Letter: Chomsky revisited
I WAS INTERESTED TO READ Jackie Walker’s review of Chris Knight’s Decoding Chomsky in last month’s Briefing. For me the key assertion in the review was: “Chomsky’s celebrated ‘cognitive revolution’ played a key role in overturning materialist philosophy and social science.” I do not believe this is correct, and I challenge the idea that Chomsky’s linguistic discoveries, whatever the institutional circumstances in which they emerged, contradict historical materialism.
But first let me sketch what Chomsky is saying in linguistics. Prior to Chomsky the dominant school in linguistics was the behaviourism of BF Skinner. Skinner defended the idea that language acquisition was an exclusively learned activity, based on copying others, reward for correct utterances and punishment for mistakes.
Chomsky pointed out that language is uniquely human, with all healthy humans having the ability to learn any language in childhood. On account of the grammatical complexity and variety of any natural language, copying, reward and punishment is an insufficient explanation. Instead Chomsky reasoned that humans have a LAD (Language Acquisition Device), containing a deep embedded grammar, which is capable of latching onto and enabling learning of any human language.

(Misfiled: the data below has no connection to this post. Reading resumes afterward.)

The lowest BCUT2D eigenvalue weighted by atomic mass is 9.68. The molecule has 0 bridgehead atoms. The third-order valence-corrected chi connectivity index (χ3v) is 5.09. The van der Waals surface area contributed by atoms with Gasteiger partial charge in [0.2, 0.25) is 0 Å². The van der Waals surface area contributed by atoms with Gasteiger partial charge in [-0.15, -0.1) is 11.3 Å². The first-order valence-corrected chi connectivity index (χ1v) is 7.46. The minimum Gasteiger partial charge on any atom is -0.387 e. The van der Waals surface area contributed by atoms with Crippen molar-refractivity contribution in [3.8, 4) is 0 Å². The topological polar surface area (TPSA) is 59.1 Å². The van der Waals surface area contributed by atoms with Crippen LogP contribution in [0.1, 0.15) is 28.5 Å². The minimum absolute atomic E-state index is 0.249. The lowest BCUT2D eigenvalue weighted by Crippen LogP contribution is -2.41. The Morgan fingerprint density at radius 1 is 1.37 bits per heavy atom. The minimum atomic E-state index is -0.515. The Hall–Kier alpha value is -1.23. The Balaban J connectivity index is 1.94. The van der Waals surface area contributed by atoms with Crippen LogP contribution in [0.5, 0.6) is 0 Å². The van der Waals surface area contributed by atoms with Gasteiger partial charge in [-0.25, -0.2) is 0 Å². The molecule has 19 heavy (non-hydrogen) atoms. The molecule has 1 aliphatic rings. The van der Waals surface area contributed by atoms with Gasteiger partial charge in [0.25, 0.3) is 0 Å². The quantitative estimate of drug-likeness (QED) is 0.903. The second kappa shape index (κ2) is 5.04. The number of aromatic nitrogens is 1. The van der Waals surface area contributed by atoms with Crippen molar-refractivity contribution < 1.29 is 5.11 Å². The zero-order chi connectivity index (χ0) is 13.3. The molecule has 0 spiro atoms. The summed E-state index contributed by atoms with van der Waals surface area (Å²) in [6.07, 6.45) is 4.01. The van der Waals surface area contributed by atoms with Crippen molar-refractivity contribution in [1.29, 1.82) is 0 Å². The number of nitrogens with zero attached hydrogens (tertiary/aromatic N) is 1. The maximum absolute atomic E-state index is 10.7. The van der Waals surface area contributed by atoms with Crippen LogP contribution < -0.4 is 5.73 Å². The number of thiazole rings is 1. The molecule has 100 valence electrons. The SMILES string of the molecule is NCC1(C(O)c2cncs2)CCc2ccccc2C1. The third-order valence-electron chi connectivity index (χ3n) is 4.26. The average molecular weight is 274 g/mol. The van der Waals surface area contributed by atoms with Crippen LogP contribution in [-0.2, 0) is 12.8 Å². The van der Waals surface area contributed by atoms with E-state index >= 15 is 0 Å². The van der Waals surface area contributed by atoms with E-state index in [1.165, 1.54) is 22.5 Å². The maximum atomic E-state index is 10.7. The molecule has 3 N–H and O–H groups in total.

Marxism is a theory which posits that humans collectively make history by interacting with nature, so changing themselves and nature itself in the process. Nonetheless, large parts of nature, for instance stones, plants and the human body itself, remain mostly fixed over long periods of time and therefore have qualities which cannot be grasped by Marxian social concepts.
That means that Marxism has nothing to say about, and is compatible with, both behaviourism and Chomsky’s linguistics. For Chomsky, stating that humans possess a LAD is no more a threat to Marxism than saying that a human’s walking style is determined by the fact that he or she has two legs. But because a theory is compatible with Marxism doesn’t make it either true or false; we need further investigation outside the framework of Marxism. Marxist concepts cannot determine the truth or otherwise of all empirical and conceptual developments, and it is a dangerous dogma to try to make it do so.